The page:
pay tribute to the first spy novel
By Kate Connolly in Kappeln
Daily Telegraph (UK) Filed: 23/08/2003)
A pilgrimage of British sailors gathered on Germany's Baltic coast yesterday to retrace the steps of The Riddle of the Sands, the first modern spy novel, a century after it was published.
The anniversary of Erskine Childers's seafaring classic, a prediction of the First World War and described by aficionados as a sacred text of British yachting, is being marked with rallies and readings along its windswept German route.
Childers's classic tale of Edwardian espionage, published in 1903, tells the story of two amateur British sailors-cum-spies who uncover a Prussian naval plot to invade the English coast.
The novel's protagonists, Davies and Carruthers, sailed Germany's wild shoreline from the East Friesian Islands to the Kiel Canal, tackling the region's notoriously difficult shifting sandbanks, shallow waters and fogbound seas in an engineless wooden boat.
"It contains a lot of jolly good practical information about currents, taking soundings and breaching water sheds in an area which can make for some very tricky cruising," says Christine Holroyd, who sailed her 28-footer from Scotland to Kappeln to join a centenary rally.
"We love to follow the book's route - it sends a shiver down your spine as the place hasn't changed that much in 100 years," says Miss Holroyd, the vice-president of the Cruising Association.
The Riddle, based on Childers's own sea journeys around the German coast, the log books of which are kept in the National Maritime Museum, still thrills today's sea lovers with its painstaking descriptions of the nautical challenge. With a dramatic backdrop of slate grey seas and skies, it covers such seemingly prosaic items as rigging screws, oilskins and prismatic compasses.
Childers theorised that Germany, which had made little secret of the fact that it wished to build up its naval powers, was capable of amassing its naval forces behind the Friesian Islands and invading Britain via Lincolnshire. He wrote the novel partly to alert the Admiralty to the threat.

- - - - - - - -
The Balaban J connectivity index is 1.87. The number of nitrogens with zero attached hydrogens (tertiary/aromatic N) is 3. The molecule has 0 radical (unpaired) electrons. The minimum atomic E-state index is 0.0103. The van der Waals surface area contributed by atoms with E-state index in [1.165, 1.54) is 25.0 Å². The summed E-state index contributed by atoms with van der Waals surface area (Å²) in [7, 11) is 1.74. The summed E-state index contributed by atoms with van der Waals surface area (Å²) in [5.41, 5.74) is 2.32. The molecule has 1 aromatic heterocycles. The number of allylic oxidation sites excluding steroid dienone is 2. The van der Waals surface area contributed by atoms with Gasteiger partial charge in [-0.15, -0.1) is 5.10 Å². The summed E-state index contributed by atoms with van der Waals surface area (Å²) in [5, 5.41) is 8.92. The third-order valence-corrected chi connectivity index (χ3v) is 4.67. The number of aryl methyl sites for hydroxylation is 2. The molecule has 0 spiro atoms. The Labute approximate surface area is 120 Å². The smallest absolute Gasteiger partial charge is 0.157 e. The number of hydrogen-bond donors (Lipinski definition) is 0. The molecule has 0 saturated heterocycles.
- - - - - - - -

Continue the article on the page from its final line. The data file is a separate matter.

As First Lord of the Admiralty from 1911, Winston Churchill made The Riddle required reading for his staff because it highlighted his own fears that Germany's thirst for power was of huge danger to Britain.
Donald Green, a retired engineering lecturer from Cambridge, also moored in Kappeln, said the romanticism and the drama of the book, which he has read 10 times, were what made it so enduring. "There's no other seafaring book that sailors 'live' in the same way as The Riddle," he said. "Even certain phrases are common parlance for yachtsmen, such as 'Mustn't let a good wind go to waste'. It's generally accepted that all sailors have read The Riddle."
Increasing numbers of British sailors are relocating their boats on Germany's Baltic Coast. "It's cheap, offers brilliant sailing and is full of romantic history - this is where Anglo Saxons originated," says Janet Safarovic of the Baltic Section of the Cruising Association. She estimates that 300 British yachts are now moored there with the number growing.
Childers himself was a complex human riddle, both a fanatic of the British Empire and an Irish Republican. When his seafaring days ceased, he became a spokesman and gun-runner for the IRA before being shot by an Irish Free State firing squad in 1922.